It’s been said that some acts make more from their merchandise than they do from selling tickets to the show. I have no statistics to wave at you on this front but given the price of CDs, t-shirts and hoodies at a show, it doesn’t seem too far-fetched to assume that the merchandise table can contribute a respectable boost to the tour profits (or in, the case of smaller acts, the hope of breaking even).
Whilst we pace the living room, burning through our vinyl/tapes/CDs/Spotify playlists/favourite radio stations, waiting for gigs to come back (and all really is forgiven, so please do), have you taken a moment to ponder if your life has been enhanced or further eroded by the lack of face-to-face band merchandise retailing opportunities?
The inevitable natural high of an incredible show is powerful enough, but it often stands, rather delightedly, on the shoulders of a few speedily consumed pints, and that is a heady combination if you have a bank card or some cash* on you.
The merchandise table is always near to the door and it’s no coincidence. On the way into the gig you glance over and think, ‘hmm, interesting, but do I really need underpants with this band’s bass player’s face in glitter on the front?’. By the end of the gig you might have one in each size – whichever ones don’t fit now seem like sterling ideas for Christmas presents for all the family. That’s a bit extreme. But post-show brain filter is markedly different from pre-show brain filter.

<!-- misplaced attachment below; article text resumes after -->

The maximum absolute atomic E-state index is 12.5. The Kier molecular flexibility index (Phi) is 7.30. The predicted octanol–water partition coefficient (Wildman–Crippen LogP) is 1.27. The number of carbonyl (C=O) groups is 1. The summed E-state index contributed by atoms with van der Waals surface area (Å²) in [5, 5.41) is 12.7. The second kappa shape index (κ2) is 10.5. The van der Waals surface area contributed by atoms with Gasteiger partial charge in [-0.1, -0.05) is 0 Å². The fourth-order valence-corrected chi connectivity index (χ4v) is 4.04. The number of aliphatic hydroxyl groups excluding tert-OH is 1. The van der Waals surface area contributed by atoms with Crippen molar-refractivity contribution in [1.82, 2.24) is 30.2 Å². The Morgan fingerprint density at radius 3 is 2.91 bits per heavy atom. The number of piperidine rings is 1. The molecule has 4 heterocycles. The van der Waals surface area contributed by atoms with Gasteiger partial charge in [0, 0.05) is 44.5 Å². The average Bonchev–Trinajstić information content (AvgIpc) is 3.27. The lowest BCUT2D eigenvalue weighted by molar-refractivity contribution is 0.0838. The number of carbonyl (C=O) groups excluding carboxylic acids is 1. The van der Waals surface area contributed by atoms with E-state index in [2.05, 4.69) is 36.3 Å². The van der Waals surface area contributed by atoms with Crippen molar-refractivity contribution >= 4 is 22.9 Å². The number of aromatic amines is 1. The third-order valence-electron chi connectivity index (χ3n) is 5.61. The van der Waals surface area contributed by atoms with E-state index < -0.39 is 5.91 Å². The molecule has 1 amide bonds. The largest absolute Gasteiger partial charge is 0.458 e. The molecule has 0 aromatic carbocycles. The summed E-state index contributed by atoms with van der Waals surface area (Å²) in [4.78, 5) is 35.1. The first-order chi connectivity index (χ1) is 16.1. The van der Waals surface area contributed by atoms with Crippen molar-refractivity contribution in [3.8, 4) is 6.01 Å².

Is your wardrobe breathing a sigh of relief? Or are you itching to be falling out of a venue on a chorus/beer high, clutching your latest band-branded item? Either way, a sober trip to your favourite band’s online store might bridge the gap and, crucially, support them in these challenging times.
*Cash: the bits of paper and metal we used to use for exchange purposes in society, also known as the Local Currency. Phased out when the virus hit and we needed to wave bits of sanitised plastic at machines at arms length whilst holding our breath. Under a mask and wearing gloves and behind a plastic wall and at least 1.5 metres from anything else alive. Even cacti. Just in case.
Photograph: A fairly grandiose version of the merchandise stall, from a festival in Hyde Park, London, in 2018. © Imelda Michalczyk